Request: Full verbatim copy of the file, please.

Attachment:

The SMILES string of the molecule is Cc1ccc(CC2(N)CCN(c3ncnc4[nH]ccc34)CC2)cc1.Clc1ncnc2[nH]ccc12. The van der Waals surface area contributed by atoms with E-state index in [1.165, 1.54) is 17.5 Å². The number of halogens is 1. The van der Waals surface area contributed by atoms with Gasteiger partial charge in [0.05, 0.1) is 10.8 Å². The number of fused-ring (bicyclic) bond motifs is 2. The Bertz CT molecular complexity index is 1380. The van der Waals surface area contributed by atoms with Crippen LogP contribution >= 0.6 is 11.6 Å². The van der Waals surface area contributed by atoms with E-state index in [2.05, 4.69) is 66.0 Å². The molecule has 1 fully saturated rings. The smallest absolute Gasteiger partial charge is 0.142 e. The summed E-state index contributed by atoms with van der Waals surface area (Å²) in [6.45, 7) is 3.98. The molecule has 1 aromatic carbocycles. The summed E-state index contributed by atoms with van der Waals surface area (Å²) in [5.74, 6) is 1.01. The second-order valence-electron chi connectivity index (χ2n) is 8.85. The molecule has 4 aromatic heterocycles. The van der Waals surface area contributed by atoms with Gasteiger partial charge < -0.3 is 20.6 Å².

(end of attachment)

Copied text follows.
The SMILES string of the molecule is Cc1ccc(CC2(N)CCN(c3ncnc4[nH]ccc34)CC2)cc1.Clc1ncnc2[nH]ccc12. The van der Waals surface area contributed by atoms with E-state index in [1.165, 1.54) is 17.5 Å². The number of halogens is 1. The van der Waals surface area contributed by atoms with Gasteiger partial charge in [0.05, 0.1) is 10.8 Å². The number of fused-ring (bicyclic) bond motifs is 2. The Bertz CT molecular complexity index is 1380. The van der Waals surface area contributed by atoms with Crippen LogP contribution >= 0.6 is 11.6 Å². The van der Waals surface area contributed by atoms with E-state index in [2.05, 4.69) is 66.0 Å². The molecule has 1 fully saturated rings. The smallest absolute Gasteiger partial charge is 0.142 e. The summed E-state index contributed by atoms with van der Waals surface area (Å²) in [6.45, 7) is 3.98. The molecule has 1 aromatic carbocycles. The summed E-state index contributed by atoms with van der Waals surface area (Å²) in [5.74, 6) is 1.01. The second-order valence-electron chi connectivity index (χ2n) is 8.85. The molecule has 4 aromatic heterocycles. The van der Waals surface area contributed by atoms with Gasteiger partial charge < -0.3 is 20.6 Å².